JFK Moonshot was a fully-synchronized augmented reality recreation of Apollo 11 where every moment, manoeuvre, and milestone unfolded in real-time, second-by-second.
Celebrate 50 years from the launch of Apollo 11
JFK Moonshot Campaign features:
- Dedicated mobile app;
- Interactive AR games;
- Archival NASA footage;
- Educational multimedia experiences;
- a 363-foot, full-scale replica of the Saturn V rocket, one of the largest AR objects ever created;
- Livestreaming of the AR launch and entire mission on Twitch, the popular gaming platform.
Campaign viewers were invited to:
- Explore and launch an AR replica of the Saturn V rocket;
- Track 100+ hours of the Apollo 11 mission in real time with archival NASA footage;
- Play AR games designed to extend their knowledge of the mission with JFK-related trivia questions;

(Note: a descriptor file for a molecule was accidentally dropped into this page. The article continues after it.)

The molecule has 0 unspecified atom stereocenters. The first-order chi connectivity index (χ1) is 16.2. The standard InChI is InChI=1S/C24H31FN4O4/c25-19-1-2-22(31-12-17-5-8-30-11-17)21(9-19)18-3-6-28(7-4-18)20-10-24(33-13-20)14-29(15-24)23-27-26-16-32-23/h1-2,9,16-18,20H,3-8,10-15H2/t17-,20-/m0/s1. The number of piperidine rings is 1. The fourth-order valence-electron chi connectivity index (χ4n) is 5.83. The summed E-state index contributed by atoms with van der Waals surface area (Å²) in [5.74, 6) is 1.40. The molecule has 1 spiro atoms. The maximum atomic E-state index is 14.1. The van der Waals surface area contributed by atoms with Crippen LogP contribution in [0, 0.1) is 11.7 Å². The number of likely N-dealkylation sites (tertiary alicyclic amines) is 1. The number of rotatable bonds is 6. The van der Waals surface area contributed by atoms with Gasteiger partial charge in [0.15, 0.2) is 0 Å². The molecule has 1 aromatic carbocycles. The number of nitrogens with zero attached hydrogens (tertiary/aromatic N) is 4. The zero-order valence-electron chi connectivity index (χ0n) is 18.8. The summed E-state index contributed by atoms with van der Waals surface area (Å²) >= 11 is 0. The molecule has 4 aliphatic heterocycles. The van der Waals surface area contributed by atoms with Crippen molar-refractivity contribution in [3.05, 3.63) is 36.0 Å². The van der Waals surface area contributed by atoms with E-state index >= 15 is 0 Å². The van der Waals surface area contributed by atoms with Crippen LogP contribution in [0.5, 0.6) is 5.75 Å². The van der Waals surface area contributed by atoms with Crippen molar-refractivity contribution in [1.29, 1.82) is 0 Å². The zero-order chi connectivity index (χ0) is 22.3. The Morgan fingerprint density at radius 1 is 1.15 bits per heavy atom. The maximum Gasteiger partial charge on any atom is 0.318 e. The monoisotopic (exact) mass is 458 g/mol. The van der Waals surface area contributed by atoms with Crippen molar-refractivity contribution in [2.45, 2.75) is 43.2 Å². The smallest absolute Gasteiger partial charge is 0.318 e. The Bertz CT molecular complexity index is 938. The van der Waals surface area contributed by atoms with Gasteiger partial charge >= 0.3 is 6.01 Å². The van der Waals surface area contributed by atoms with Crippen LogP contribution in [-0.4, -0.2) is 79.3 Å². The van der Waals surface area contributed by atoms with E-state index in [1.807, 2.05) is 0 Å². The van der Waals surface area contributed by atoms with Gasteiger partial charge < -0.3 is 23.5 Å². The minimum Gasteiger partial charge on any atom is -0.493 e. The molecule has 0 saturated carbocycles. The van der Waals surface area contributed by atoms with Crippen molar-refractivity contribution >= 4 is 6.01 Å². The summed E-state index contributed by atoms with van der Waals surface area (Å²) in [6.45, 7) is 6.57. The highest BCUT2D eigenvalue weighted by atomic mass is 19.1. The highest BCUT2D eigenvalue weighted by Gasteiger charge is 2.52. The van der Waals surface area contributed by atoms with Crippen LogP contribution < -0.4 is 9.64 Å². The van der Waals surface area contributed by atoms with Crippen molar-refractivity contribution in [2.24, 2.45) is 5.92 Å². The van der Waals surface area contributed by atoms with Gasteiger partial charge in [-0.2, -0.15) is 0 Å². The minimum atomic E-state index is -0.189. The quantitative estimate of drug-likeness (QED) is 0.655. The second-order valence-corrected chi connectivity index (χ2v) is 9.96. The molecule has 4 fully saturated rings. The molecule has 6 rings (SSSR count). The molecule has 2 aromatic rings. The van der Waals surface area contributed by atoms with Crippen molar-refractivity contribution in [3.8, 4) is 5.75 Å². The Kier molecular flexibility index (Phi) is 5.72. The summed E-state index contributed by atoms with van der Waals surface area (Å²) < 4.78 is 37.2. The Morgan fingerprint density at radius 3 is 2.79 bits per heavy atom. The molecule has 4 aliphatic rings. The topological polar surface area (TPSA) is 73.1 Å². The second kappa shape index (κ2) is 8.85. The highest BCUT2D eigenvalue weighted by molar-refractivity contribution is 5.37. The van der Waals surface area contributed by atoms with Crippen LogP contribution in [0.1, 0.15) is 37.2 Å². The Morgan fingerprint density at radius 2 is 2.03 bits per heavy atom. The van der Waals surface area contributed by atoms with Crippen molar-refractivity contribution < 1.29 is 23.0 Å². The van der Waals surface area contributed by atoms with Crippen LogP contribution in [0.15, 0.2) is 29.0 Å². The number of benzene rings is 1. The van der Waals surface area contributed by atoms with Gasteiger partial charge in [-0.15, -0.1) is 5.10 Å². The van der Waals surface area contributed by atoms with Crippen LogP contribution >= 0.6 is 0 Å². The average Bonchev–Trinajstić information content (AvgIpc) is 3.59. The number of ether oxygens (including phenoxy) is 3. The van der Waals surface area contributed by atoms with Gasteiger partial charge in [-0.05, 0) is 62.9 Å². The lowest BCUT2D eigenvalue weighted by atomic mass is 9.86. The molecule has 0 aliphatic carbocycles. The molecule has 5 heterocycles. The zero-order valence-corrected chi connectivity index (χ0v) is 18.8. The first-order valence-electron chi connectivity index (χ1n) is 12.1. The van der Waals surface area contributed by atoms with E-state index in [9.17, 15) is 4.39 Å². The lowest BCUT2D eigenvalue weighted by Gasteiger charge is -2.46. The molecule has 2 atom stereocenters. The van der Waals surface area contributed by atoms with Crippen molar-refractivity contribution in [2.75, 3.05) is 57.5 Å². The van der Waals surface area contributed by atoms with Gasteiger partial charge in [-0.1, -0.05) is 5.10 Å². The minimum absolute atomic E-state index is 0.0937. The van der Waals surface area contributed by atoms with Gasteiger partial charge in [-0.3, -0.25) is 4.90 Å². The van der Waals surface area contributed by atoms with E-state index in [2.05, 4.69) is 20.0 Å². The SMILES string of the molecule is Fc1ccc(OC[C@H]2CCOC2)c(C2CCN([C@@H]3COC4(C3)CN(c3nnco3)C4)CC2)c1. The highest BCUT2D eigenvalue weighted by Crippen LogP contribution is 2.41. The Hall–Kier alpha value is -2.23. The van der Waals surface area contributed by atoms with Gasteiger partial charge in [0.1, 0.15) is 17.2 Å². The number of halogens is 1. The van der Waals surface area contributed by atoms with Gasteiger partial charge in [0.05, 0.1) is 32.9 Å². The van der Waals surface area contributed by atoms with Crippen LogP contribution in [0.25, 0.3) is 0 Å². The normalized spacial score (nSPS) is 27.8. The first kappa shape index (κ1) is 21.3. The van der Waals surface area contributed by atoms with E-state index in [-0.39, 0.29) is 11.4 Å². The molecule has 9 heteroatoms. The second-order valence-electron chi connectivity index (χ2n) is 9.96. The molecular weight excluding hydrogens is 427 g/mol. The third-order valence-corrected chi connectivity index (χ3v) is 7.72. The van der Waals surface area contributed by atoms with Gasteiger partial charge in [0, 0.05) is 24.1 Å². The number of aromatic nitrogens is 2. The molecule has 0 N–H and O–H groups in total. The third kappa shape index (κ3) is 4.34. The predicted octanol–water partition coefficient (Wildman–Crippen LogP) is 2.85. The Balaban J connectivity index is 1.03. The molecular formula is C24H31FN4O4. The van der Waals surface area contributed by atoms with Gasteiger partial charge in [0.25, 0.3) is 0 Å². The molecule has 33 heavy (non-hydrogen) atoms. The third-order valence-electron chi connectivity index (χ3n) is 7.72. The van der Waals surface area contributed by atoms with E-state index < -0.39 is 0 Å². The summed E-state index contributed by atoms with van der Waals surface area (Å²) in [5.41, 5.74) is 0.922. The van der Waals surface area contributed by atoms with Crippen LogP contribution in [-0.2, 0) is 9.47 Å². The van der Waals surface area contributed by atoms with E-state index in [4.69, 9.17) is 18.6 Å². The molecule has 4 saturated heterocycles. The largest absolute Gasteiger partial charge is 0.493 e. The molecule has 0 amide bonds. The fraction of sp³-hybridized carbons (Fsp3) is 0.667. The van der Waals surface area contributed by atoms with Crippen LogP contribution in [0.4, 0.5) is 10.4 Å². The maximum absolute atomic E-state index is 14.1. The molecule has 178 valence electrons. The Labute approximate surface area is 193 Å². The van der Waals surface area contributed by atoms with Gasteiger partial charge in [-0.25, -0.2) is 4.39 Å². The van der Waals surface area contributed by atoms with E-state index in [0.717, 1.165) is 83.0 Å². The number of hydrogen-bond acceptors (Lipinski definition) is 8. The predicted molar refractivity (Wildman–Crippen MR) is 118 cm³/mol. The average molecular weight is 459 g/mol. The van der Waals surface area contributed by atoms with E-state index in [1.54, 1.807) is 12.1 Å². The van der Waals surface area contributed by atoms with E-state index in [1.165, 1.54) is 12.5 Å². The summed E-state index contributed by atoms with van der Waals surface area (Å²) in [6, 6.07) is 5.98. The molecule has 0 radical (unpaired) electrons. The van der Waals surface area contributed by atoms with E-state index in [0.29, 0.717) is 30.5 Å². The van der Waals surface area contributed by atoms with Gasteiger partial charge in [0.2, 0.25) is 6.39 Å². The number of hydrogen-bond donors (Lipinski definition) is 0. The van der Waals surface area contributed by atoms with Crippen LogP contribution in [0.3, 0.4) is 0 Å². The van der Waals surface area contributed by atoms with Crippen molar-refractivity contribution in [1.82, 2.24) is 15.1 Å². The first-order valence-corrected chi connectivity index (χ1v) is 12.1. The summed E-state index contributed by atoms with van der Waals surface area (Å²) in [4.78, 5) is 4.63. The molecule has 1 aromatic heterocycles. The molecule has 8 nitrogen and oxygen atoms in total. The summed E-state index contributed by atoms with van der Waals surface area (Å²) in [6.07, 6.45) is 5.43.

- Learn about JFK’s critical role in the moon landing through educational multimedia experiences;
- Record and share the mission’s most epic moments with friends and family;
- Practice their own moon landings with interactive AR games.
- 110,000+ rocket launches around the world;
- 140,000+ downloads of the app;
- 8x more social mentions than competitive museums;
- 240,000,000+ global brand impressions;
- An 11% increase related to JFK inspiring innovation.
ADIDAS ORIGINALS DEERUPT Campaign – Winner in Augmented Reality, at the 11th annual Shorty Awards
Adidas’ campaign, Originals Deerupt was created with a specific community in mind: the sneakerheads.
What is a sneakerhead? A sneakerhead is someone who collects, trades and or admires sneakers as a hobby. Sneakerheads see sneakers as status symbols and they are mostly Millennials and Generation Z-ers.